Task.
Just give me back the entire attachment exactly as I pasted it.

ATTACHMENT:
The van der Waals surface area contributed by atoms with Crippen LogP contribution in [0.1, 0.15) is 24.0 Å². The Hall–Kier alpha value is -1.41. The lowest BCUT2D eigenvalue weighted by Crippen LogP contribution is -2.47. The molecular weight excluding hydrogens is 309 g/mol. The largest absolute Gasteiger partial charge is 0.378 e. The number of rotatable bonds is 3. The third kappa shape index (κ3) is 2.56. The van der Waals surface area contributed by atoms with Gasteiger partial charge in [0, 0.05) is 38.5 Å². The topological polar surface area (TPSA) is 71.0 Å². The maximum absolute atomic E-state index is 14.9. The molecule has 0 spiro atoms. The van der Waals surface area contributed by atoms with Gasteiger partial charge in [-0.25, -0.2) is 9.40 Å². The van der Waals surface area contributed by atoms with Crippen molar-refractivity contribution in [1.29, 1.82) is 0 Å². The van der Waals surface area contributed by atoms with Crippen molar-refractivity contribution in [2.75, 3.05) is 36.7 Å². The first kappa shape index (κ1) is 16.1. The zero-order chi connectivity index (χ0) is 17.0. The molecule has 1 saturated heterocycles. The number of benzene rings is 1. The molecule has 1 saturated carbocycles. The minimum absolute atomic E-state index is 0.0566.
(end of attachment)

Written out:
The van der Waals surface area contributed by atoms with Crippen LogP contribution in [0.1, 0.15) is 24.0 Å². The Hall–Kier alpha value is -1.41. The lowest BCUT2D eigenvalue weighted by Crippen LogP contribution is -2.47. The molecular weight excluding hydrogens is 309 g/mol. The largest absolute Gasteiger partial charge is 0.378 e. The number of rotatable bonds is 3. The third kappa shape index (κ3) is 2.56. The van der Waals surface area contributed by atoms with Gasteiger partial charge in [0, 0.05) is 38.5 Å². The topological polar surface area (TPSA) is 71.0 Å². The maximum absolute atomic E-state index is 14.9. The molecule has 0 spiro atoms. The van der Waals surface area contributed by atoms with Gasteiger partial charge in [-0.25, -0.2) is 9.40 Å². The van der Waals surface area contributed by atoms with Crippen molar-refractivity contribution in [1.29, 1.82) is 0 Å². The van der Waals surface area contributed by atoms with Crippen molar-refractivity contribution in [2.75, 3.05) is 36.7 Å². The first kappa shape index (κ1) is 16.1. The zero-order chi connectivity index (χ0) is 17.0. The molecule has 1 saturated heterocycles. The number of benzene rings is 1. The molecule has 1 saturated carbocycles. The minimum absolute atomic E-state index is 0.0566.